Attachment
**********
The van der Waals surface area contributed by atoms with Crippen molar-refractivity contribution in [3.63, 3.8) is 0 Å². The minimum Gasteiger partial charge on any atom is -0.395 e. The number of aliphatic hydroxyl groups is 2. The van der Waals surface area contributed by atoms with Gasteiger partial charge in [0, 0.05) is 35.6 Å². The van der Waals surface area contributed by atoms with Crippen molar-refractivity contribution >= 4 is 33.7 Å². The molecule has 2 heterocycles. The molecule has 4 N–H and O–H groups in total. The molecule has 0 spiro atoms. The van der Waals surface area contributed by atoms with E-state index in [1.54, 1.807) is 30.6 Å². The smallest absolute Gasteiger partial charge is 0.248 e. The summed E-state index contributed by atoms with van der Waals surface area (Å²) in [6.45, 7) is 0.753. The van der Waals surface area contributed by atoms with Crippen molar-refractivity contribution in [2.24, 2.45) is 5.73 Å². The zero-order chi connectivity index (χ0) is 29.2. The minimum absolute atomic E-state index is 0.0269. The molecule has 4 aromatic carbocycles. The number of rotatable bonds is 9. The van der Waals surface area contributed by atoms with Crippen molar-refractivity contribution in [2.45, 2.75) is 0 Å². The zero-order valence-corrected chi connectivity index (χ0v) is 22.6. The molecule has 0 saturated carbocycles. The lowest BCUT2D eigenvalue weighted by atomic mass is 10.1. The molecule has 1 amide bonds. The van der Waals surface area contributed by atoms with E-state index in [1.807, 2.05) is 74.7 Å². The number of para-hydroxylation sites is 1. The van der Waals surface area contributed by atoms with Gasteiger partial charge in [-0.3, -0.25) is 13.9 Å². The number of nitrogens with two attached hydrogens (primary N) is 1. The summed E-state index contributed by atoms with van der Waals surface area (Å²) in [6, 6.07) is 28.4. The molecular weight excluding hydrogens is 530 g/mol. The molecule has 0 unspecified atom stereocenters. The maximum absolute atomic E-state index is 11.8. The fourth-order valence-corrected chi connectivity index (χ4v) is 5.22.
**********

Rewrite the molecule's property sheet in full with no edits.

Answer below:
The van der Waals surface area contributed by atoms with Crippen molar-refractivity contribution in [3.63, 3.8) is 0 Å². The minimum Gasteiger partial charge on any atom is -0.395 e. The number of aliphatic hydroxyl groups is 2. The van der Waals surface area contributed by atoms with Gasteiger partial charge in [0, 0.05) is 35.6 Å². The van der Waals surface area contributed by atoms with Crippen molar-refractivity contribution >= 4 is 33.7 Å². The molecule has 2 heterocycles. The molecule has 4 N–H and O–H groups in total. The molecule has 0 spiro atoms. The van der Waals surface area contributed by atoms with E-state index in [1.54, 1.807) is 30.6 Å². The smallest absolute Gasteiger partial charge is 0.248 e. The summed E-state index contributed by atoms with van der Waals surface area (Å²) in [6.45, 7) is 0.753. The van der Waals surface area contributed by atoms with Crippen molar-refractivity contribution in [2.24, 2.45) is 5.73 Å². The zero-order chi connectivity index (χ0) is 29.2. The minimum absolute atomic E-state index is 0.0269. The molecule has 4 aromatic carbocycles. The number of rotatable bonds is 9. The van der Waals surface area contributed by atoms with Crippen molar-refractivity contribution in [2.45, 2.75) is 0 Å². The zero-order valence-corrected chi connectivity index (χ0v) is 22.6. The molecule has 0 saturated carbocycles. The lowest BCUT2D eigenvalue weighted by atomic mass is 10.1. The molecule has 1 amide bonds. The van der Waals surface area contributed by atoms with E-state index in [1.807, 2.05) is 74.7 Å². The number of para-hydroxylation sites is 1. The van der Waals surface area contributed by atoms with Gasteiger partial charge in [-0.3, -0.25) is 13.9 Å². The number of nitrogens with two attached hydrogens (primary N) is 1. The summed E-state index contributed by atoms with van der Waals surface area (Å²) in [6, 6.07) is 28.4. The molecular weight excluding hydrogens is 530 g/mol. The molecule has 0 unspecified atom stereocenters. The maximum absolute atomic E-state index is 11.8. The fourth-order valence-corrected chi connectivity index (χ4v) is 5.22.